Main Article Content
As buildings become more resilient against structural damage the cost of non-structural damage and their consequences becomes proportionally higher, giving non-structural damage greater importance in earthquake risk reduction. Providing residents with detailed guidance on how to evaluate their risk regarding non-structural earthquake damage, and what mitigation and preparedness options they have, can increase both home and societal earthquake resiliency. Earthquake damage data from destructive earthquakes in south Iceland in 2000 and 2008 were used to develop simple but detailed twelve-step risk-management guidelines for residents. The guidelines are based on a set of disaster-related objectives. A standard loss estimation study was used to develop guidelines for the fixed non-structural elements and photographs from inside homes that had sustained significant non-structural damage were used to develop guidelines for loose items. Virtually every item in the studied homes was considered to understand its importance and its relevance to the function of a home. Information in terms of financial, functional and emotional value were used in the guidelines to help residents decide which mitigation options to take. The photos provided valuable information by placing each item in context with its surroundings, for example, to understand the possibility of motion and consequences to other items. The proposed approach, although based on observations from residential buildings, is useful for facilities that have sensitive operations, such as offices, industrial facilities, hospitals and government services. As societies become more complex and reliant on non-structural elements, systematic and thorough studies such as the one outlined herein become an increasingly critical part of sound earthquake risk management.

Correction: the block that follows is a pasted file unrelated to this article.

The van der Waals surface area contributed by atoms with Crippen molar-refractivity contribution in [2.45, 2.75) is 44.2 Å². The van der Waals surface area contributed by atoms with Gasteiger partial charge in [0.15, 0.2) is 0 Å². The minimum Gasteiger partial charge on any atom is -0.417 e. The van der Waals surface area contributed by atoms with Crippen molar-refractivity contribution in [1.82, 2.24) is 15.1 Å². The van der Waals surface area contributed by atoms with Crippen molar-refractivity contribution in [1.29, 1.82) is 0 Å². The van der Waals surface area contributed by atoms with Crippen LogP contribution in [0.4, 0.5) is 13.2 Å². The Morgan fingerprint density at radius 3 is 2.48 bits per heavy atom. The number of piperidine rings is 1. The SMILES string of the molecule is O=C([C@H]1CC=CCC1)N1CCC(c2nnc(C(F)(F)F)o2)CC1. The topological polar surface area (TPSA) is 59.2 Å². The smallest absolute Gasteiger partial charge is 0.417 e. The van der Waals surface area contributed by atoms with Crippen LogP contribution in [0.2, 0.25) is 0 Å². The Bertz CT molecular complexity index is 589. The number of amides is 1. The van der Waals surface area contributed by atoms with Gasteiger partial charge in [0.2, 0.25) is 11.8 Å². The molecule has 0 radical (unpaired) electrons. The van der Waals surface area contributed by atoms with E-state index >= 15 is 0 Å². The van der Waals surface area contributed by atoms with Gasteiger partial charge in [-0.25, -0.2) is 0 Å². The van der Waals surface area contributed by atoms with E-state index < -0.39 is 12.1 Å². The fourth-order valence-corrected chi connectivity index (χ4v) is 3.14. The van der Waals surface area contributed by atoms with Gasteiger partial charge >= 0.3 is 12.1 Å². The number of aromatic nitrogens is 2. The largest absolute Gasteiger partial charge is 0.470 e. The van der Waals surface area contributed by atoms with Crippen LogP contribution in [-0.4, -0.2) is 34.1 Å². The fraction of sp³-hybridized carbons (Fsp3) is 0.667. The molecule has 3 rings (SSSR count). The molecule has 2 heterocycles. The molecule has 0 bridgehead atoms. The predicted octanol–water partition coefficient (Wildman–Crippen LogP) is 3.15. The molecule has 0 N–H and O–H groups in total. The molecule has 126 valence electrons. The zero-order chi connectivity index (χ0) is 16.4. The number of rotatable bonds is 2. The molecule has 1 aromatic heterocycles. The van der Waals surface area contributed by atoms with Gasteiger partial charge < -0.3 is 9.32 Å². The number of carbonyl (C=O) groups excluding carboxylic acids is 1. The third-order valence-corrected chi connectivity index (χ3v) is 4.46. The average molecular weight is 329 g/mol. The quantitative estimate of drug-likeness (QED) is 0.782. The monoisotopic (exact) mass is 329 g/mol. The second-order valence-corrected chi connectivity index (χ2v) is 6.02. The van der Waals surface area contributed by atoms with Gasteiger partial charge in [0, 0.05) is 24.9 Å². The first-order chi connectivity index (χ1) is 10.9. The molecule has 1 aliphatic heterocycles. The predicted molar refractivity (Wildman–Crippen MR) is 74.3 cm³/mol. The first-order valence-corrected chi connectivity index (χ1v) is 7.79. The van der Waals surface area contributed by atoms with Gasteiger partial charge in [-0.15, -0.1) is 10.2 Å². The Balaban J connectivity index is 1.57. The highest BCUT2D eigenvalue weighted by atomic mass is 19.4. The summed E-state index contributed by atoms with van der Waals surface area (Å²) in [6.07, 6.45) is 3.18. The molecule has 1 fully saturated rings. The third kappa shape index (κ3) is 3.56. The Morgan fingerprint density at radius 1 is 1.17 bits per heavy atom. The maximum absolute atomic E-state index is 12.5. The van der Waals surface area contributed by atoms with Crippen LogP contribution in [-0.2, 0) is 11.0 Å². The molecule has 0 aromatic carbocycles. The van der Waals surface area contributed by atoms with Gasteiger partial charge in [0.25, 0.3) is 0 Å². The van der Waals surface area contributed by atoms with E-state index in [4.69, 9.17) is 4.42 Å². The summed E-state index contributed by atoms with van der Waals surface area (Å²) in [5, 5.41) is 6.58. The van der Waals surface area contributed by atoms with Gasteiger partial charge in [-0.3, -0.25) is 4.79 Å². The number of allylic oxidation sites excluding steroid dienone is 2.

This work is licensed under a Creative Commons Attribution-NonCommercial-NoDerivatives 4.0 International License.
No Permission Required
Istituto Nazionale di Geofisica e Vulcanologia applies the Creative Commons Attribution License (CCAL) to all works we publish.
Under the CCAL, authors retain ownership of the copyright for their article, but authors allow anyone to download, reuse, reprint, modify, distribute, so long as the original authors and source are cited. No permission is required from the authors or the publishers.